The 100 Best Indie PC Games

70. Transistor From the creators of Bastion, this sci-fi themed action RPG seamlessly blends strategic planning and frantically fast-paced combat. the beautiful art-style hides a deep and intricate game with centred around your extraordinary weapon, the Transistor, which has thousands of different customisation options. Explore a stunning sci-world vibrant with life on the hunt to […]

70. Transistor

From the creators of Bastion, this sci-fi themed action RPG seamlessly blends strategic planning and frantically fast-paced combat. the beautiful art-style hides a deep and intricate game with centred around your extraordinary weapon, the Transistor, which has thousands of different customisation options.

Explore a stunning sci-world vibrant with life on the hunt to understand the mysterious origins of the weapon you now possess. With a dynamic soundtrack to back it up, Transistor offers players an RPG that delivers the best of both worlds. Exciting action with strategic elements that require you to not only to react in the moment through stunning combat but plan your loadout and combinations to defeat the enemies before you. Couple all this with the rich narrative and you’ve got a game worth your attention, especially if you’re a fan of Super Giant’s previous work.

69. Terraria


If someone had to describe Terraria in three words, the answer would be “Minecraft but 2D.” And they’d be right, to a point. But this simplification would actually be doing Terraria a major disservice. Yes, there are a lot of similarities – you mine the game world, collect resources, build a base and fight subterranean monsters. There are some key differences, however.

Whereas Minecraft is primarily known for its creativity – all of those mind-boggling creations people spend days or even years of their life creating – Terraria instead doubles down on the adventuring and progression aspects. It had NPCs long before Minecraft added them, and the sheer amount of loot makes its 3D peer pale in comparison. It’s a denser world filled to the brim with creatures and bosses, and when you defeat one of the latter it impacts the game world and provides access to better gear. If this gameplay loop appeals more than the less structured nature of Minecraft, you should check Terraria out.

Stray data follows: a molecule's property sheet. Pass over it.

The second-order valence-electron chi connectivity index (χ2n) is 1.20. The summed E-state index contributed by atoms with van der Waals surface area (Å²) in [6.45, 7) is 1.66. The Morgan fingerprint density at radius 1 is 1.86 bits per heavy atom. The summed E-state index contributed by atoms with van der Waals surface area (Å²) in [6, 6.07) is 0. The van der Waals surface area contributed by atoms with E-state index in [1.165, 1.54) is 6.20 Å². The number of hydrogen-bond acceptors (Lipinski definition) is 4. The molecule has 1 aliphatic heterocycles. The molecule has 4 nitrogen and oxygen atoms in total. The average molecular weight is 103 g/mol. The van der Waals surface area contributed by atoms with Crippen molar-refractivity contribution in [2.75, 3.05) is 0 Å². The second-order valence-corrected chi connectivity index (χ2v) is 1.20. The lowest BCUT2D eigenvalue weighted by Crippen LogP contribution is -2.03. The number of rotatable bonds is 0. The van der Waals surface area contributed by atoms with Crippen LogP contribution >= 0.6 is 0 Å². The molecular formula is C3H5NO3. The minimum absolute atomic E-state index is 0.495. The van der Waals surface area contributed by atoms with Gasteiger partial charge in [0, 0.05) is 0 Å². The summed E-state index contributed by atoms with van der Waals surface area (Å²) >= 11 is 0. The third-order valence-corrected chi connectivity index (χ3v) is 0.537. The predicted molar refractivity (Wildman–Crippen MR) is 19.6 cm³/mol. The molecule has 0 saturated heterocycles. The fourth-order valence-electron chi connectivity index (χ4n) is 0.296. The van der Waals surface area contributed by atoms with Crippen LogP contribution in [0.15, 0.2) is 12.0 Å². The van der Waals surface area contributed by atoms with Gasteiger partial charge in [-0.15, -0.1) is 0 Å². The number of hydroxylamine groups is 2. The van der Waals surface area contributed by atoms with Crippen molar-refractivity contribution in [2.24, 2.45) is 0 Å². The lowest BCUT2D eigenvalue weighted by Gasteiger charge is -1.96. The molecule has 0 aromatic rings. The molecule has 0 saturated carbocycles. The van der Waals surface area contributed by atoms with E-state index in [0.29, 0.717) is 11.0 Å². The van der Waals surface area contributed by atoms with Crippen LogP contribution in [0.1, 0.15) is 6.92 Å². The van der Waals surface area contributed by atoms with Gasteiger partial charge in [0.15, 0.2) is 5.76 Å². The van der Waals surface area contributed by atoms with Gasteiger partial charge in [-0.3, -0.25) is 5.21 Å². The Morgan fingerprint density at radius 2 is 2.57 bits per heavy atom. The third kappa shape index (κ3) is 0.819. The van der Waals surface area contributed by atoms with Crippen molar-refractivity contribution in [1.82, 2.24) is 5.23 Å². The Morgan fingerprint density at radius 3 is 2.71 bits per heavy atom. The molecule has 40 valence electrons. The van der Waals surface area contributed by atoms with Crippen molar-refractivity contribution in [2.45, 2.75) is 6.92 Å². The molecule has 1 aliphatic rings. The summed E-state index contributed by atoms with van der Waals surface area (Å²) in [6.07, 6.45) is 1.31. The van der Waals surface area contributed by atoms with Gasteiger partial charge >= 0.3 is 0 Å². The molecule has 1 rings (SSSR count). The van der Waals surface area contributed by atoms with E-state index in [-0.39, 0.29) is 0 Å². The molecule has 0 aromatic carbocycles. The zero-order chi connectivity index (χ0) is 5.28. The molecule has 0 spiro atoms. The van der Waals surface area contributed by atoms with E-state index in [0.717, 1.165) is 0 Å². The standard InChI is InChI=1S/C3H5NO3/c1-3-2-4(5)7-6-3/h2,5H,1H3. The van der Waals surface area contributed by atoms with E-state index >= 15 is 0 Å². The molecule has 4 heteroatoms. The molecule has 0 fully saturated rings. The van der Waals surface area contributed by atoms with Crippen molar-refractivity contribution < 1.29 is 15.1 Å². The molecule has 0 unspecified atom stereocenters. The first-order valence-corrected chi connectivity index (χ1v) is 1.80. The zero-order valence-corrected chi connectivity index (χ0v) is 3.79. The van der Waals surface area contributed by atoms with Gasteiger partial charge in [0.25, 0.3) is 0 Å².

68. The Red Strings Club

Take VA-11 HALL-A, add a little Black Mirror and mix well with a tiny bit of Deus Ex and you’ll have something similar to The Red Strings Club. Deconstructeam’s cyberpunk adventure title places us in the role of three characters in a technology fuelled dystopia. The first, Donovan, is the owner of The Red Strings Club bar, a small hideaway in which he convenes with associates Brandeis, a human with an implanted chip courtesy of the Supercontinent Ltd corporation and Akara-184, an ex-Supercontinent android with a remarkable insight into human feeling. 

Each of these characters is playable, with the game split into three distinct sections of varying gameplay mechanics and goals. Overall, the aim is to stop the Supercontinent corporation from updating the chips they have implanted into the majority of humanity with a new system that prevents negative feelings. The Red Strings Club has been praised for its deft combinations of gameplay mechanics and characterisation, allowing both to feed off one another and contribute to a wider story with some thoughtful lessons on offer. What does it mean to alter humanity through technology, and how much of this have we already accomplished? That’s the central question put to you as a player throughout your experience in The Red Strings Club, and it’s a question that has earned the game massive critical praise since launch in 2018.

67. Dwarf Fortress

Dwarf Fortress

No game has a greater legacy than the strategy simulator Dwarf Fortress. Often described as the most intricate simulation game ever made, it has been updated over the last decade and continues to be updated to this day. The premise is simple, you build a fortress and try and help your dwarves survive in a deeply generated world.

In many ways the game is endless, continual moving forward through the ages as you watch the rise and fall of entire civilisations. It’s not just your mountain fortress either, Dwarf Fortress is a whole world simulator taking into account the creatures and cultures of the world external to your own struggle.

If you’re looking to lose hours of your life than this game almost guarantees. As one of the deepest game out there, and no intention of stopping any time soon, Dwarf Fortress remains one of the greatest PC games of all time. Consoles just aren’t ready for this level of depth.

66. Path of Exile

Path of the Exile is an ARPG that has built its reputation over the last few years releasing a stream of content. Taking on the big dogs, such as Diablo 3, it has grown to become well-regarded for its excellent gameplay and well-designed free to play mechanics, which is not a sentence you often get to say.

Set in a dark fantasy world you create a character from a plethora of choices and options fitting it to your exact play style. Designed for so-called ‘hardcore gamers’ if there is such a thing, Path of the Exile mixing classic RPG elements with fast-paced action and replayability.  Of course, loot is the main aim of the game and Path of the Exile has bags of it. There are thousands of combinations and customisation options leading to endless discoverability. And, when you’re feeling suitable OP you can run the gauntlet of the brutal PVP, online tournaments and competitive play. Endless hours of fun for potentially free is a tempting proposition.

65. That Dragon, Cancer